The LA Rams secondary is to young defensive backs much like the Rams defensive line of scrimmage is to young defensive linemen. In both situations, being selected to join that rotation affords young men the opportunity to play alongside their football hero. No doubt you’ve already read the reports of young defenders who are thrilled to wear the horns to have a chance to learn from All-Pro defensive lineman Aaron Donald.
That also happens to young cornerbacks or safeties who have the chance to play alongside All-Pro defensive back Jalen Ramsey. It involves many things to get the nod to do so. Obviously, it is assurance that all of the effort and hard work to that point in time is instantly validated and justified. Suiting up to play with your hero is pretty overwhelming stuff, after all.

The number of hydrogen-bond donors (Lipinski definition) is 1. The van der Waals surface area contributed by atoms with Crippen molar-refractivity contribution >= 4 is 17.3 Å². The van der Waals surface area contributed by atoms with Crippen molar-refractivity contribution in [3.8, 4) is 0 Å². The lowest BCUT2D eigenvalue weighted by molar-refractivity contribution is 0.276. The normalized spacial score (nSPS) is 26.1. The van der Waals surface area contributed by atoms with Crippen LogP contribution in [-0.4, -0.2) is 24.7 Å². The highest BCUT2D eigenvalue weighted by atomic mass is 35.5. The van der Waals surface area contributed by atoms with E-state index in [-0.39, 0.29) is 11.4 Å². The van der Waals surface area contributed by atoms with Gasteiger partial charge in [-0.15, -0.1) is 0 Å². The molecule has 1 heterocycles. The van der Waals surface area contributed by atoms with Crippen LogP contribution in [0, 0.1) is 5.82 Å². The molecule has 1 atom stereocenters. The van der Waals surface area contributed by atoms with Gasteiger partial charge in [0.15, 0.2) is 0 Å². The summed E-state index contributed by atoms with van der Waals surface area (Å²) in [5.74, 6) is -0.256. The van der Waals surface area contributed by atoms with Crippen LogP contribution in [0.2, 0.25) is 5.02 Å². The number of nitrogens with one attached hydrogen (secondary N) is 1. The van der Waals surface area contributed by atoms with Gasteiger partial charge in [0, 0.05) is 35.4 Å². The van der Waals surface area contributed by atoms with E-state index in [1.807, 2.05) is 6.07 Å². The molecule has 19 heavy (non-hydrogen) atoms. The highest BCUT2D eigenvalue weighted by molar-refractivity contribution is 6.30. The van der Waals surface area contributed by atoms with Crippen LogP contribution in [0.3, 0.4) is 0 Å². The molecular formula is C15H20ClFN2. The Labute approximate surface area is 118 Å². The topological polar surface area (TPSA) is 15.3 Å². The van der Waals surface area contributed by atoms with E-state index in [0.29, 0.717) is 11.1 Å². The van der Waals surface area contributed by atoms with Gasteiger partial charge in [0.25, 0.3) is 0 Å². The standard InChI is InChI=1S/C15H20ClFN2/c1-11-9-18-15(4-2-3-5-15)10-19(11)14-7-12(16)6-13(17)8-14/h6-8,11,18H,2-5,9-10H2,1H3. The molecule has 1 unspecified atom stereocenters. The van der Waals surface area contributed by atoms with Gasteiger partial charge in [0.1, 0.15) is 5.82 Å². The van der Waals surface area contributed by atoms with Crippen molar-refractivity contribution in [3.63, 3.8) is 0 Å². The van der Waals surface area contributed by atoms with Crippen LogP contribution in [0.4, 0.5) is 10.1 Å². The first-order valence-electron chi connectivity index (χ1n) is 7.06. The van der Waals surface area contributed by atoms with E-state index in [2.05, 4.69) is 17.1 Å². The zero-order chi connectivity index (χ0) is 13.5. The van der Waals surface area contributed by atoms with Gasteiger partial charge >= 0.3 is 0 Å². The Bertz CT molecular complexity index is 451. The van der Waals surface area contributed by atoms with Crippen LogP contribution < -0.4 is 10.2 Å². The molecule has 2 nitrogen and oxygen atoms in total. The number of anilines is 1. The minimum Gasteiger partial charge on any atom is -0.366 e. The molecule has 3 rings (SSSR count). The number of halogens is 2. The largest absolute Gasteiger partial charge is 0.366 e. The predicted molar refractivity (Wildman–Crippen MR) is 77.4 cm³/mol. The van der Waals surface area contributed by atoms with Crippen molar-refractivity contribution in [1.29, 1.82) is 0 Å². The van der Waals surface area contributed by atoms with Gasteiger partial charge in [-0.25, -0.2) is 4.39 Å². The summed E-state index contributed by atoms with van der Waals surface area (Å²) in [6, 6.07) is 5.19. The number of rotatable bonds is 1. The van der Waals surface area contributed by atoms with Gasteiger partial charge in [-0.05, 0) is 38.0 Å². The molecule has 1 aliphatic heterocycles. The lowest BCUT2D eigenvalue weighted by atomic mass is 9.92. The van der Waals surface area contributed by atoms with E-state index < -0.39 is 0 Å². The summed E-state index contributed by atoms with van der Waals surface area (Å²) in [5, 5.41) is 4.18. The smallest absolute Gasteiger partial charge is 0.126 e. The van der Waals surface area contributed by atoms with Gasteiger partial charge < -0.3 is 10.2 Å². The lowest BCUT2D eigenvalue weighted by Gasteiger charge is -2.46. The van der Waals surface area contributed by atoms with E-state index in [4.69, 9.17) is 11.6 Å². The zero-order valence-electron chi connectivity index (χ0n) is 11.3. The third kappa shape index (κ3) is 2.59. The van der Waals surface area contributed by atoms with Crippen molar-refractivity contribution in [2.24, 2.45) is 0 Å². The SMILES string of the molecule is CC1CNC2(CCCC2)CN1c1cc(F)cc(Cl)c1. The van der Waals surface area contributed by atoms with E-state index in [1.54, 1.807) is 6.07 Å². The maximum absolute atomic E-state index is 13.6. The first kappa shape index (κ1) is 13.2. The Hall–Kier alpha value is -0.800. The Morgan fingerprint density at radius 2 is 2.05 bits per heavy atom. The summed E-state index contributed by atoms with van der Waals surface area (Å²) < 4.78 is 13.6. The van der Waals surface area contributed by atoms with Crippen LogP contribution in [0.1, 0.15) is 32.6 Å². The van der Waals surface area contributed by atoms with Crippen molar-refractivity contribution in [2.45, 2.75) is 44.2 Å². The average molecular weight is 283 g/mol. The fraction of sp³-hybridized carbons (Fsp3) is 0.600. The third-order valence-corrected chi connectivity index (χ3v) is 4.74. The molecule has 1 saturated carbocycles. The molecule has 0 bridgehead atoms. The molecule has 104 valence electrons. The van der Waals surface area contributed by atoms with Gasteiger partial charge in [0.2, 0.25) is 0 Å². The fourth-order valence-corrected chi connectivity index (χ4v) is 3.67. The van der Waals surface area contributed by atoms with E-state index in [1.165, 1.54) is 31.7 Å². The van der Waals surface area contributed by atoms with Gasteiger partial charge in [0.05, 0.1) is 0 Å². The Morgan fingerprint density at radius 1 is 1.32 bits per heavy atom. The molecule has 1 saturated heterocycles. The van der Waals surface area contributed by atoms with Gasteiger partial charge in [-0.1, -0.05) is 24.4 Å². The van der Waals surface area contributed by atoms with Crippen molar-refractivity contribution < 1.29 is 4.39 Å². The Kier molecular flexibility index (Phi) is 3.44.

But it raises the bar even higher too. The already present obligation to play error-free football automatically goes up a notch when there is the risk of letting down your lifelong role model. I don’t know anyone who enjoys disappointing someone else, so that sort of pressure to perform well would be about as high as the meter would register.
Still, that will not, can not dissuade young men whose dream has been to become an NFL player. You don’t stop competing when you get to the Olympics just because you may not win a gold medal. Competition is itself the reward, the opportunity to test oneself, to push oneself to the uppermost limits.
Adjusting to the NFL is quite the challenge for a new rookie. Everything changes simultaneously as the young player must may very positive first impressions. Robert Rochell, as gifted and talented as he is, is facing changes 24 by 7 now. His teammate, David Long Jr has already transitioned to the NFL in 2019. So he has prepared for two years for this competition. But don’t discount Robert Rochell just yet. Let’s see what each player can offer the Rams defense.